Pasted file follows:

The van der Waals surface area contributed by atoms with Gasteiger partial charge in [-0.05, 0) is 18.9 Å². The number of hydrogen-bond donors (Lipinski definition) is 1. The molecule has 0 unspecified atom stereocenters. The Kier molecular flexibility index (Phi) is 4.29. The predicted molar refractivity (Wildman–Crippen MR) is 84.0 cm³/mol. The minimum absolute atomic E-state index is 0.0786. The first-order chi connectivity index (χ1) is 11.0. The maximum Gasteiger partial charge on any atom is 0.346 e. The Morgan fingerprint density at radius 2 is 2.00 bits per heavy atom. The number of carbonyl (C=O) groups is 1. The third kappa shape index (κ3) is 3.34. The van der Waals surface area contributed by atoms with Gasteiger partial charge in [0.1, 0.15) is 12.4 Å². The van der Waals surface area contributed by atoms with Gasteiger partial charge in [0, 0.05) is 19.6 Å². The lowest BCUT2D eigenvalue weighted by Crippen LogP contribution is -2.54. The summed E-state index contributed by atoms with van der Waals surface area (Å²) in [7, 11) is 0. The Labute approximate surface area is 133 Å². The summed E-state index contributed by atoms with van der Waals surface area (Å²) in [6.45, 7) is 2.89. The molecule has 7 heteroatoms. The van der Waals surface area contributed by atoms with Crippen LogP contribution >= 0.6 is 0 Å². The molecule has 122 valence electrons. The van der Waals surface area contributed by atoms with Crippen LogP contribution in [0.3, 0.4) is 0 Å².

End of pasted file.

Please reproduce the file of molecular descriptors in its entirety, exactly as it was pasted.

The van der Waals surface area contributed by atoms with Gasteiger partial charge in [-0.05, 0) is 18.9 Å². The number of hydrogen-bond donors (Lipinski definition) is 1. The molecule has 0 unspecified atom stereocenters. The Kier molecular flexibility index (Phi) is 4.29. The predicted molar refractivity (Wildman–Crippen MR) is 84.0 cm³/mol. The minimum absolute atomic E-state index is 0.0786. The first-order chi connectivity index (χ1) is 11.0. The maximum Gasteiger partial charge on any atom is 0.346 e. The Morgan fingerprint density at radius 2 is 2.00 bits per heavy atom. The number of carbonyl (C=O) groups is 1. The third kappa shape index (κ3) is 3.34. The van der Waals surface area contributed by atoms with Gasteiger partial charge in [0.1, 0.15) is 12.4 Å². The van der Waals surface area contributed by atoms with Gasteiger partial charge in [0, 0.05) is 19.6 Å². The lowest BCUT2D eigenvalue weighted by Crippen LogP contribution is -2.54. The summed E-state index contributed by atoms with van der Waals surface area (Å²) in [7, 11) is 0. The Labute approximate surface area is 133 Å². The summed E-state index contributed by atoms with van der Waals surface area (Å²) in [6.45, 7) is 2.89. The molecule has 7 heteroatoms. The van der Waals surface area contributed by atoms with Crippen LogP contribution >= 0.6 is 0 Å². The molecule has 122 valence electrons. The van der Waals surface area contributed by atoms with Crippen LogP contribution in [0.3, 0.4) is 0 Å².